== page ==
We know that it often takes a powerful event or highly visible shake-up to bring about big change, even if the need for change has been foreshadowed for some time. Cybersecurity is no different. New instances of big, public data breaches, hacks and information loss have increasingly filled the headlines. For me, one particular incident, the malicious, large scale data hack of a well-known, global entertainment company was that turning point to step into action. It was the moment where preparation met opportunity and my entrepreneurial spirit, fostered by the Dell Technologies culture, kicked into high gear. On Dell EMC’s Data Protection team, I am responsible for ensuring that our products protect our customers’ data. Finding new and better solutions is our business.
The Hack of the Century
The ‘Hack of the Century’ was a slow-moving, multi-stage attack that exposed sensitive data, erased thousands of the company’s personal computers and hundreds of its servers. Storage and backup systems were attacked and destroyed. It is believed that the hackers were inside the network for over six months before the attack.
A nation-state doesn’t usually attack a private sector corporation. But this particular attack set the stage for the art of the possible. For some background, ransomware is available as a service complete with localization, tech support, and user forums. Nation-states and criminals are collaborating giving bad actors unprecedented access to sophisticated exploit kits. Ransomware and destructive malware are increasingly targeting the core infrastructure (e.g. the domain controller) and the backup infrastructure.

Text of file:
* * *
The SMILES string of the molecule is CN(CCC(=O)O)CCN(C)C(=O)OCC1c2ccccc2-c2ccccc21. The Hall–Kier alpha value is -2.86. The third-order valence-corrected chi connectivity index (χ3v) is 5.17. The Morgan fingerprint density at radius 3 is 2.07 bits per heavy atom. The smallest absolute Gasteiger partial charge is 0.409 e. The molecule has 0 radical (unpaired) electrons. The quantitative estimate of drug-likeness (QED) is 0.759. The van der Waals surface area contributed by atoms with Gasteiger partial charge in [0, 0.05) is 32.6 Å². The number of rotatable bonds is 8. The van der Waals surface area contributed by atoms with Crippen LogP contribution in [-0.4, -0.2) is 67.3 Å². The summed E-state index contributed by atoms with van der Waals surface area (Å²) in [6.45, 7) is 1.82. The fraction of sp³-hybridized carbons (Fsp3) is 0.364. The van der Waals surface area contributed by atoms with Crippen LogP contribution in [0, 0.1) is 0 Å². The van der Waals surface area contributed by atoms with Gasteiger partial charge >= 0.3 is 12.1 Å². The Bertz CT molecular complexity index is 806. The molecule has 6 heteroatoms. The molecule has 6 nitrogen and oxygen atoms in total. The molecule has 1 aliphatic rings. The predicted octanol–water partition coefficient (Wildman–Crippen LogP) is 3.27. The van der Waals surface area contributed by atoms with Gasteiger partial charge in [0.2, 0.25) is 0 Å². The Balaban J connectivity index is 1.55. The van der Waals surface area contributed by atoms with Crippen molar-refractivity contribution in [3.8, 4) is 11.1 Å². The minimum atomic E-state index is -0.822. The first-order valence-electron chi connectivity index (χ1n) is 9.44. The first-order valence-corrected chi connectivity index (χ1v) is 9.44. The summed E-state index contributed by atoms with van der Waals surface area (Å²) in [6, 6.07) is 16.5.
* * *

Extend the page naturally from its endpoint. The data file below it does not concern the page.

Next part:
Cyber Recovery – A New Form of Disaster Recovery
It became clear that that Dell EMC’s leading portfolio and reputation were a solid foundation to develop a solution that would shield companies from losing data in a cyberattack. It also became clear that the underlying technology components needed to be architected differently to protect from a different type of disaster. This urgency was corroborated by analyst firm Enterprise Strategy Group[i] who found that nine out of ten organizations are either using, planning for, testing, or interested in using isolated data protection copies as a preventative measure against cyberattacks.
So how is Cyber Recovery (CR) different than traditional disaster recovery (DR)? Take a look at the below overview.
Cyber Recovery Software
Let’s dig in deeper into the path of bringing to life a new solution. Our team got to work on designing a dream version of a cyber recovery solution that would keep our customers safe and increase their odds of being able to recover from a destructive cyberattack. Here is what we came up with:
- Keep an air-gapped copy removed from the network to minimize the attack surface.
- Institute a high degree of automation allowing a few privileged administrators to set protection & retention policies.
- Secure mechanisms to manage the infrastructure in the dark site (aka Cyber Recovery Vault) and to provide continuous reporting to IT and security personnel.
- Set ongoing integrity checks on the protection copies to flag when copies are corrupted or not recoverable.
The incubation phase of the solution was spent settling on an architecture and creating automation scripts to synchronize and protect copies in a dark site (aka Cyber Recovery Vault).
We spent over a year partnering closely with customers to refine the architecture and the workflow of the new Cyber Recovery solution. Along the way, we also needed to solve important challenges around secure management access, secure reporting, and anomaly detection on protection copies.